CAVANAUGH: Alison, let me bring you into the conversation, and we just got this news from captain Smith about naval base San Diego. Do we have any idea how many naval personnel in San Diego might be affected by these layoffs?

ST. JOHN: We do not. And in fact, the fact that captain Smith himself is unable to find out quite how San Diego commands will be affected, your command I believe is fewer than a thousand people

SMITH: That's correct, Alison. I have 450 active duty members

ST. JOHN: So if you have 60, 70,000 active duty Navy in San Diego, there's obviously a lot of other commands that could be affected. And when I called the national office site in Washington, they were also remarkably cherry about giving me any numbers for San Diego or nationally. The figures that are being put out are, like, 3,000

SMITH: Right.

ST. JOHN: Which the Navy right now has a force of 325,000 of so let's opinion 1%. However it does seem odd it's so difficult to find out what the numbers are. Interesting, the chief of Navy personnel put out an explanation for this process in April when they formed the retention board and said that coupled with a shift back to sea, and development of our key areas such as ballistic missiles, cyber, and defense has enlist -- and strengthened to rebalance the force. It does sound like what you're saying, Captain Wilson, that it's a lot to do with particular logical changes, and that the skills the Navy needs maybe are different skills from what it used to need

SMITH: That's correct. The over-manning that we're talking about, it was estimated at 103%. This rebalancing proves our advancement rates for those that stay in. It also increases opportunity for those sailors performing to receive in-rate reenlistment quotas. We're only talking about the ERB talking mostly oaf-manned ratings

ST. JOHN: And I guess the question is whether in San Diego we have those kinds of ratings.

SMITH: Yeah. But I think why it may be difficult in obtaining the overvalue number for the metro area is because the Navy wants to ensure that its leaders, the leaders that have a covenant with those sailors on the deck plate, they want that information to come directly from them to insure that they know they're being cared for.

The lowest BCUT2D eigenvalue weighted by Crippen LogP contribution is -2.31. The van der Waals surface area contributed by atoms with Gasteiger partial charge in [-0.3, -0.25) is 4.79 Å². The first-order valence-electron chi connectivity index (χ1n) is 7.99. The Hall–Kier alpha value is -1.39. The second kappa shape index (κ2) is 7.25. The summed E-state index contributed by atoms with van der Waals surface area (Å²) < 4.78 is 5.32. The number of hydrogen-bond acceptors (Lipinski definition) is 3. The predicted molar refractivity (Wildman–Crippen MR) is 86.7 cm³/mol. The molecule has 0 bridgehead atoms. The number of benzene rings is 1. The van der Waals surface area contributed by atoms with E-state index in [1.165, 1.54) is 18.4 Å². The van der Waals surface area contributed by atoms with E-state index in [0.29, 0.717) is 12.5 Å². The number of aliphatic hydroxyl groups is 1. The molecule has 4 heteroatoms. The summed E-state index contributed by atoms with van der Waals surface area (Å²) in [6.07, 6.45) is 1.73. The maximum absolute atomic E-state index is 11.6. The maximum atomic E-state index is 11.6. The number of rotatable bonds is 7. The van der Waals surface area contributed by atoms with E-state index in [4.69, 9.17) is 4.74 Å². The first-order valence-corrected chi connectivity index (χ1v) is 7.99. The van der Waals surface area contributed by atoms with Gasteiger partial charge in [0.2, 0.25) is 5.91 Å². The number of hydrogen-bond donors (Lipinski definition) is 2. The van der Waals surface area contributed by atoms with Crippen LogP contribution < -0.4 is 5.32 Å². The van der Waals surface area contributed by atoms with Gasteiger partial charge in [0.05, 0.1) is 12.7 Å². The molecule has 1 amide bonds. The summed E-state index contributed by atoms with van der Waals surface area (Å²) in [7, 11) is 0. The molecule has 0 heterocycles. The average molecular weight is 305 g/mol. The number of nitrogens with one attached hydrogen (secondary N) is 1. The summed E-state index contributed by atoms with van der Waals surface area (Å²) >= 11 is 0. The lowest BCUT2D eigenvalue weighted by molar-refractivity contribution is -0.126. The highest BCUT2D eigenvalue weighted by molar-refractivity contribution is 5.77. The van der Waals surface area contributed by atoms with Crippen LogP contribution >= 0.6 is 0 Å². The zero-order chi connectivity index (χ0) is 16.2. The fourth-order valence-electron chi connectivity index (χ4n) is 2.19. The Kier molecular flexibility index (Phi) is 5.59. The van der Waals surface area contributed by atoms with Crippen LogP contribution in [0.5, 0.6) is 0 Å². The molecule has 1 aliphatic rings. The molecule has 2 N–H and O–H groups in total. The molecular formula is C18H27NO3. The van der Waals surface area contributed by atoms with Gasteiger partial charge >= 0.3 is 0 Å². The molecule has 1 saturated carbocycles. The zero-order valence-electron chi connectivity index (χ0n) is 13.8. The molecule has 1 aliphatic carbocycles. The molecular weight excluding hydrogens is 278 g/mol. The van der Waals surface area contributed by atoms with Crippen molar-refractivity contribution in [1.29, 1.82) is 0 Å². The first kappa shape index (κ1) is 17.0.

ST. JOHN: But it could be up to 600 people, if 1% of San Diego's active duty were on this list

SMITH: Right. But just in my conversation with a couple of the commanding officers around the base yesterday, many of them told me that they had 1 or 2.


SMITH: 1 or 2 in the command.

CAVANAUGH: Beyond the numbers itself. Because I'm sure we will find out what they are in the days and weeks to come, isn't this an unusual thing for the Navy to do, Alison? Career military personnel don't necessarily expect to receive a separation notice. They're in it for 10, 12, 14 years. They're going for their 20 years.

ST. JOHN: Trying to get the pension; is that right.


ST. JOHN: So this is an unusual move

ST. JOHN: Absolutely. And I've heard from some people who said the Navy does not lay off perm. That's not what they do. In this case, what they're doing is not retaining people. The contract is not being renewed. But in this tough economic time, so many people have chosen the Navy or the military because it did have more security. And they are hoping to support their families with a level of security that doesn't exist very much in the private sector. So there are some pretty upset responses that you can find on the web from people saying I have 14 years in the Navy, if I'm forced out, I lose my retirement, I receive an involuntary explanation pray or join the reserves. How is either option equitible for me or anyone else in my shoes? Isn't it about making room for junior personnel to advance? This is all about saving money. So when you look at it from the personnel level, those who are affected, of course, have a lot of questions about this. Because they joined because of the security.

CAVANAUGH: Are the Marines doing anything similar, Alison? Do you know?

ST. JOHN: Well, the Marines have got to down size from 202,000 to 186,000. But that's been on the books for a while. And that won't go in effect until the mission in Afghanistan is complete. So there is no overt talk about weeding people out of the Marines right now.

CAVANAUGH: Now, San Diego is so heavily dependent on the military for a nice big section of sustaining its economy. I'm wondering what kind of effect, a downsizing of this, let's say it's several hundred people who are not retained by the Navy in San Diego. Would that have any noticeable effect on our economy do you think?

ST. JOHN: Well, every person counts, and several hundred would add -- I think this is sort of a little bit of the writing on the wall. Because we've seen so much build-up of our dependence on the federal military budget, which has really benefited San Diego's academy. And now we have to start looking at how will it affect San Diego when things like this start to happen? It's like a crack in the armor. It's a bit of a worrying sign because of course San Diego in the past has suffered back in the late 80s, early 90s, when there was a big draw-down on military spending. So you got to wonder what this will cause